Gold or Stocks? It Doesn't Matter!

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If you had a $100 bill in 1990, would you have put it into stocks or gold?

You might have agonized over the decision back then. Buying gold protects you from inflation, but buying stocks entitles you to a cut of future profits. Gold is shiny, but lots of stocks have cool names. So which one would you have chosen?

Here's the thing: It wouldn't have mattered.

On the first day of June in 1990, gold futures and the S&P 500 were each trading at about 360. And on April 3, 2013, gold and stocks traded at the same nominal level again—but by then, that level was about 1,550.

That means that no matter which one you purchased, you enjoyed a 430 percent return over 23 years. Of course, you would have earned even more with stocks, because that percentage gain excludes dividends.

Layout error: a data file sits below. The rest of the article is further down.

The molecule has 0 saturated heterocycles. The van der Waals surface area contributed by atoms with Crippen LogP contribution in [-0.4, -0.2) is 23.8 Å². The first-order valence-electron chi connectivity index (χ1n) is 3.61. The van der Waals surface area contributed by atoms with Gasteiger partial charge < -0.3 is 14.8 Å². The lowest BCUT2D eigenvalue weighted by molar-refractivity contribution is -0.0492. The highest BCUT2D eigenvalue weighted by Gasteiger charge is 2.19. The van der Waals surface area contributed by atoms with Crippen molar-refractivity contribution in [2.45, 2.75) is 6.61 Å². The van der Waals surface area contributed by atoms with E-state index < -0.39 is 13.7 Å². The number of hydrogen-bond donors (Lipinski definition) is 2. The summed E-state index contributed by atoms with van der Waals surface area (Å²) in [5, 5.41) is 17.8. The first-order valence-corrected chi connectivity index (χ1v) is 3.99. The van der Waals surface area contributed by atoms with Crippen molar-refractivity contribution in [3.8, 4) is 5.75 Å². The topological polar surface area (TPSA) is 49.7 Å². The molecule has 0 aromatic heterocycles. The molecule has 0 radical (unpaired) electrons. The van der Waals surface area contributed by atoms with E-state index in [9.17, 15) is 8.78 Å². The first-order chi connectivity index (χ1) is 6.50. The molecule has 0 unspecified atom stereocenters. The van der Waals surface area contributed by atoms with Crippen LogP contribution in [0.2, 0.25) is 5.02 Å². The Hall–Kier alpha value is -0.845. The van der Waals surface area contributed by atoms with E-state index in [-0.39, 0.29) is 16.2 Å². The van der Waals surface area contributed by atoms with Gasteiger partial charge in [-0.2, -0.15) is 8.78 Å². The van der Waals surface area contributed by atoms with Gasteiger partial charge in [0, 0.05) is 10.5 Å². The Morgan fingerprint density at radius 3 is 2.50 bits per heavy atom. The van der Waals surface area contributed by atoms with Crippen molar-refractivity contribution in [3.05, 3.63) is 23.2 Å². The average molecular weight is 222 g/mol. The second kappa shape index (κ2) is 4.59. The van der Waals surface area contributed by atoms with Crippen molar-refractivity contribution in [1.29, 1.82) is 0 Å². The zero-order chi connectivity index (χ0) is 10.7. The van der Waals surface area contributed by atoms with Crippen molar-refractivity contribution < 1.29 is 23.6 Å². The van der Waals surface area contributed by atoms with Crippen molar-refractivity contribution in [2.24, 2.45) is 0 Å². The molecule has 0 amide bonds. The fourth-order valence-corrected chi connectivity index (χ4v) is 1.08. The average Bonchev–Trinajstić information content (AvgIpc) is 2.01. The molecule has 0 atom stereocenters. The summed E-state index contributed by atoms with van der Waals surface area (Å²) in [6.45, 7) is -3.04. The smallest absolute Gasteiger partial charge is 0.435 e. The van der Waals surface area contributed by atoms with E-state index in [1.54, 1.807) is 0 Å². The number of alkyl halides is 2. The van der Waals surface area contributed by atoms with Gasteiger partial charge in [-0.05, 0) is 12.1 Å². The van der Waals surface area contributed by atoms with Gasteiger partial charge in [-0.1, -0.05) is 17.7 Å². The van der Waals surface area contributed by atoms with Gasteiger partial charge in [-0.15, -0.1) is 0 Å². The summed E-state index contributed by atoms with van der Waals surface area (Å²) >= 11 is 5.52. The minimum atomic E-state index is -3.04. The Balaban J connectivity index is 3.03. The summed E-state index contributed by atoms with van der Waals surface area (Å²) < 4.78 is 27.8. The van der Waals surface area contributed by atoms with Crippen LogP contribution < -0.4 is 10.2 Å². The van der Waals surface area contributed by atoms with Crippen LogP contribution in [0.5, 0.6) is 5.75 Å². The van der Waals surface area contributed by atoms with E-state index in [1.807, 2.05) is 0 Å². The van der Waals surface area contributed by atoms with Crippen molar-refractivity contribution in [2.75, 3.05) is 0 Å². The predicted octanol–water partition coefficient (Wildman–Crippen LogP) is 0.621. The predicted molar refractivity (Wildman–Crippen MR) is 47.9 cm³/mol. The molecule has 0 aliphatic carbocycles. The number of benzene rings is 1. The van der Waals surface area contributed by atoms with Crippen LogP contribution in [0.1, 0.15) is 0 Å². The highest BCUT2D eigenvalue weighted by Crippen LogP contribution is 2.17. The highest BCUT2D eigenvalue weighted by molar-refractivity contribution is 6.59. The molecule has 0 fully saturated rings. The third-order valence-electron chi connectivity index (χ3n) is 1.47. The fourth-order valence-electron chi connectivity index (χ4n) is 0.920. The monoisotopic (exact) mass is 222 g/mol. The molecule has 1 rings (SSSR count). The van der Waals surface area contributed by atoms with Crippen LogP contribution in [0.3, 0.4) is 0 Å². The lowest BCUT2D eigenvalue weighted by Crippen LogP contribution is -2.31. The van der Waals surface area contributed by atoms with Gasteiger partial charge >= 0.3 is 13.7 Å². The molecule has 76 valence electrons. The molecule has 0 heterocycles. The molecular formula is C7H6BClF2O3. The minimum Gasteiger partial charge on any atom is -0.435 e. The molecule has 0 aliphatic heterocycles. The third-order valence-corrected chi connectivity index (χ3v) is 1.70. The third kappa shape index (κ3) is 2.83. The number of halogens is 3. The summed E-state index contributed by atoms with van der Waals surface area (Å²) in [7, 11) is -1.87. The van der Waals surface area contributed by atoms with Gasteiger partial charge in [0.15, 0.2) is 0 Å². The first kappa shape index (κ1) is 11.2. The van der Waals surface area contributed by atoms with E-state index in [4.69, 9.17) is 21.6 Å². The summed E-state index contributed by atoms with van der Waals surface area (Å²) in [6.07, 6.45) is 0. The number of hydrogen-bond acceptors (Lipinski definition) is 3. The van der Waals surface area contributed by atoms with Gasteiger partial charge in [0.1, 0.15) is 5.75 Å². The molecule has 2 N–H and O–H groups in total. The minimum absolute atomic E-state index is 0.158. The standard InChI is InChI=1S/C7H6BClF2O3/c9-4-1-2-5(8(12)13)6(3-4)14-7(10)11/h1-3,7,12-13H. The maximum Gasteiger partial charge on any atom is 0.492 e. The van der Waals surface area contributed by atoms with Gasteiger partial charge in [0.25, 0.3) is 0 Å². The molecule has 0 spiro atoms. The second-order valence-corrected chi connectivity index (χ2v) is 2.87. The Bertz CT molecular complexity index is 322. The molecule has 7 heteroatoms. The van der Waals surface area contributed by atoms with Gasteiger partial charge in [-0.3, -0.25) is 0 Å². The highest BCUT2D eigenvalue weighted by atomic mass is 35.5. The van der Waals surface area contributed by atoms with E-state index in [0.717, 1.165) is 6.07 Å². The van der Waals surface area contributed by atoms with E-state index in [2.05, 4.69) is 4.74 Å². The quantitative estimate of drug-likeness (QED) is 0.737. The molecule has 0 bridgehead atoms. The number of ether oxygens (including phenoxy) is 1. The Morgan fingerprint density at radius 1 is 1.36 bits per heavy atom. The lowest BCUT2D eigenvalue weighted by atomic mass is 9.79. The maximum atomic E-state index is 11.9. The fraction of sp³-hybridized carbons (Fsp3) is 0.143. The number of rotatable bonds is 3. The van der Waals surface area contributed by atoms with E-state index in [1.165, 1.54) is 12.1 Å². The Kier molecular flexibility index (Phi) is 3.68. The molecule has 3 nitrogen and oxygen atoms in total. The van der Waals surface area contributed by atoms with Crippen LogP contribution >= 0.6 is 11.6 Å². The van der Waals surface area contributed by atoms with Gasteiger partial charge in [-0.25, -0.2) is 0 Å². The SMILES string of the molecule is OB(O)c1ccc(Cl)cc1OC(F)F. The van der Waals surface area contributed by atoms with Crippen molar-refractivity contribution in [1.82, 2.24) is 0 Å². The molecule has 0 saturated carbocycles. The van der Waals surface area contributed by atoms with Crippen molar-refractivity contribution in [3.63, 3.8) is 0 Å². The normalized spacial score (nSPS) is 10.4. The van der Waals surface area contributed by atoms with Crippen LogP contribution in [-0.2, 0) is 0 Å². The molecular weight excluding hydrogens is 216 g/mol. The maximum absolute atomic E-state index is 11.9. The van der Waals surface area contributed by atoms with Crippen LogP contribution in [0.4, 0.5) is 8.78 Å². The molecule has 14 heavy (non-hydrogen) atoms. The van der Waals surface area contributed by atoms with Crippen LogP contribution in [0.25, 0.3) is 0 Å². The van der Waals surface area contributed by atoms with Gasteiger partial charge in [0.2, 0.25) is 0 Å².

That sounds pretty good—and it is. Both have appreciated in value much more extravagantly than your average household goods.

Price Appreciation Since June 1990

White Bread...208%
Unleaded Regular Gasoline...205%
Ground Coffee...193%
Whole Chicken...159%
Kilowatt Hour of Electricity...147%

Source: Bureau of Labor Statistics

So what does this tell us—besides that those chickens in your freezer might not be a great investment?

It shows gold and stock prices have both outpaced inflation, at least as far as the Bureau of Labor Statistics calculates it. So if you're buying gold on the theory that it will have to rise to keep pace with inflation, keep in mind that it's already risen far faster than the value of the dollar has fallen ... and stocks have done the same thing.

—By CNBC's Alex Rosenberg

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